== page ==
How your donation helps

Cardiovascular disease kills more Australians than any other illness. In Australia alone, 125 people die from cardiovascular disease every day. 

At the Heart Research Institute, our mission is to improve health by understanding the causes and complications of cardiovascular diseases. 

And we couldn't do it without you. 

Your donation allows us to continue our groundbreaking work to prevent, detect and treat cardiovascular disease. It provides us with an independent source of funding in an unpredictable funding environment. It brings our scientists closer to understanding the causes of cardiovascular disease. 

Put simply, your donations allows great science to flourish.

Help fund vital research into heart disease

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Invest in a future free from cardiovascular disease.
Your donation will allow great science to flourish.
Donations are tax deductible.

Donating to heart research helps give back time

Prevention

90 per cent of Australians have one modifiable risk factor for heart disease. We're investing in a future free from cardiovascular disease. 

Detection

Cardiovascular disease affects 2 in 3 families and tears families apart. Early detection can mean the difference between life and death.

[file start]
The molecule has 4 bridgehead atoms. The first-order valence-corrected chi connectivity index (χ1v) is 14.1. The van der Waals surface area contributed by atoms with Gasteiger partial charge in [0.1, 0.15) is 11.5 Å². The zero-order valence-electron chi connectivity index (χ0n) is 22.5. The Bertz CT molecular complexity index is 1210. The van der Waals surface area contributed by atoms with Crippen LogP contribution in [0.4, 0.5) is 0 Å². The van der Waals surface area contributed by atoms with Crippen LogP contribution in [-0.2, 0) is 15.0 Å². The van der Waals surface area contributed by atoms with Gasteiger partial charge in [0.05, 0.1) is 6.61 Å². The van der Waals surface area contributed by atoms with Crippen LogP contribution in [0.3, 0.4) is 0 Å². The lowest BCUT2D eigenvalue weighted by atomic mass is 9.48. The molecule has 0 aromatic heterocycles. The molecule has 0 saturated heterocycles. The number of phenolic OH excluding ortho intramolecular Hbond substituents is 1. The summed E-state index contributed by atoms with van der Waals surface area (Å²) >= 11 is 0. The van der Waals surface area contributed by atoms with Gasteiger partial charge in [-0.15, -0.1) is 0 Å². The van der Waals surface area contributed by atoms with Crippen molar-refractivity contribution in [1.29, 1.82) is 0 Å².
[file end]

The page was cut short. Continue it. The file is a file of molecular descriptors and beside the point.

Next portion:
Treatment

Cardiovascular disease is the leading cause of death in Australia, killing 125 people every day. Today's research is tomorrow's cure. 

Latest news from our research labs

Scientific minds coming together

HRI researchers Dr Mary Kavurma, Associate Professor Simone Schoenwaelder, Dr Amelia Tomkins and Bradley Tucker attended the ANZMS and AVBS Conference 2017 to share and discuss the latest research in the field.
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How to pump up your iron levels

Iron deficiency is the most common nutrient deficiency across the globe and can lead to anaemia. In anaemia, added strain is placed on the heart, which can lead to arrhythmia, an enlarged heart or heart failure. So how can you tell if you're iron deficient, and what can you do?
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Stopping atherosclerosis in its tracks

A new treatment for atherosclerosis could soon be in sight, with an HRI study finding that progression of the common condition could be slowed using the chemokine binding protein ‘M3’.
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